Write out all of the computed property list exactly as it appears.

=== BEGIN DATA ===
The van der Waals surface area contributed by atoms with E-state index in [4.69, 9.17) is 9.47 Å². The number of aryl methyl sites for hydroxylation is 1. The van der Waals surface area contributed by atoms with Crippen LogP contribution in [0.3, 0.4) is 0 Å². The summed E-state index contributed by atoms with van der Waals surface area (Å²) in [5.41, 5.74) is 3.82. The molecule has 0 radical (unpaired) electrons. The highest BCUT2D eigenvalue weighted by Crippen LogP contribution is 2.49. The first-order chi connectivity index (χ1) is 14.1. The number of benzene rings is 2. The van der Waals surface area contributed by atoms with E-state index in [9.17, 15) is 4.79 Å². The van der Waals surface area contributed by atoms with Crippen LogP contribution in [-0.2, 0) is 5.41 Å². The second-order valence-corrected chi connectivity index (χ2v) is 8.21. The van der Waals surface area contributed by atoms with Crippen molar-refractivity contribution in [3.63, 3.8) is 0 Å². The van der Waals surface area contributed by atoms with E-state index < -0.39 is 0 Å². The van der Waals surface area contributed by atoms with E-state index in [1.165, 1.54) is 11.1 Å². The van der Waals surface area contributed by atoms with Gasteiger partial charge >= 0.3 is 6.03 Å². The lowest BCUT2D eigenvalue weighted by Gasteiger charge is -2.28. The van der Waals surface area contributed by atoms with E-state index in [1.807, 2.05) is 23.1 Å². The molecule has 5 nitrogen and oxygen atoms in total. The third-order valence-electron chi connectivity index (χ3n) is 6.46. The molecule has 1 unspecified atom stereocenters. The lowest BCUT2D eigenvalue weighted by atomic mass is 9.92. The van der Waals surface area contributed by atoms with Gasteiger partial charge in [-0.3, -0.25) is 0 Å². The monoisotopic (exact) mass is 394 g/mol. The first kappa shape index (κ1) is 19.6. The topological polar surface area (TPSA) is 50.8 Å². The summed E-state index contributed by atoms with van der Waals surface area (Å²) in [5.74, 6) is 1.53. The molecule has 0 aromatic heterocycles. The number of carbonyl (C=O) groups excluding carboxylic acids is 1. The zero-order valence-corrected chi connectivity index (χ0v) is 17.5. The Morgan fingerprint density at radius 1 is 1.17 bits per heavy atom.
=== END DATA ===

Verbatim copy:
The van der Waals surface area contributed by atoms with E-state index in [4.69, 9.17) is 9.47 Å². The number of aryl methyl sites for hydroxylation is 1. The van der Waals surface area contributed by atoms with Crippen LogP contribution in [0.3, 0.4) is 0 Å². The summed E-state index contributed by atoms with van der Waals surface area (Å²) in [5.41, 5.74) is 3.82. The molecule has 0 radical (unpaired) electrons. The highest BCUT2D eigenvalue weighted by Crippen LogP contribution is 2.49. The first-order chi connectivity index (χ1) is 14.1. The number of benzene rings is 2. The van der Waals surface area contributed by atoms with E-state index in [9.17, 15) is 4.79 Å². The van der Waals surface area contributed by atoms with Crippen LogP contribution in [-0.2, 0) is 5.41 Å². The second-order valence-corrected chi connectivity index (χ2v) is 8.21. The van der Waals surface area contributed by atoms with Crippen molar-refractivity contribution in [3.63, 3.8) is 0 Å². The van der Waals surface area contributed by atoms with E-state index < -0.39 is 0 Å². The van der Waals surface area contributed by atoms with E-state index in [1.165, 1.54) is 11.1 Å². The van der Waals surface area contributed by atoms with Gasteiger partial charge >= 0.3 is 6.03 Å². The lowest BCUT2D eigenvalue weighted by Gasteiger charge is -2.28. The van der Waals surface area contributed by atoms with E-state index in [1.807, 2.05) is 23.1 Å². The molecule has 5 nitrogen and oxygen atoms in total. The third-order valence-electron chi connectivity index (χ3n) is 6.46. The molecule has 1 unspecified atom stereocenters. The lowest BCUT2D eigenvalue weighted by atomic mass is 9.92. The van der Waals surface area contributed by atoms with Gasteiger partial charge in [-0.3, -0.25) is 0 Å². The monoisotopic (exact) mass is 394 g/mol. The first kappa shape index (κ1) is 19.6. The topological polar surface area (TPSA) is 50.8 Å². The summed E-state index contributed by atoms with van der Waals surface area (Å²) in [5.74, 6) is 1.53. The molecule has 0 aromatic heterocycles. The number of carbonyl (C=O) groups excluding carboxylic acids is 1. The zero-order valence-corrected chi connectivity index (χ0v) is 17.5. The Morgan fingerprint density at radius 1 is 1.17 bits per heavy atom.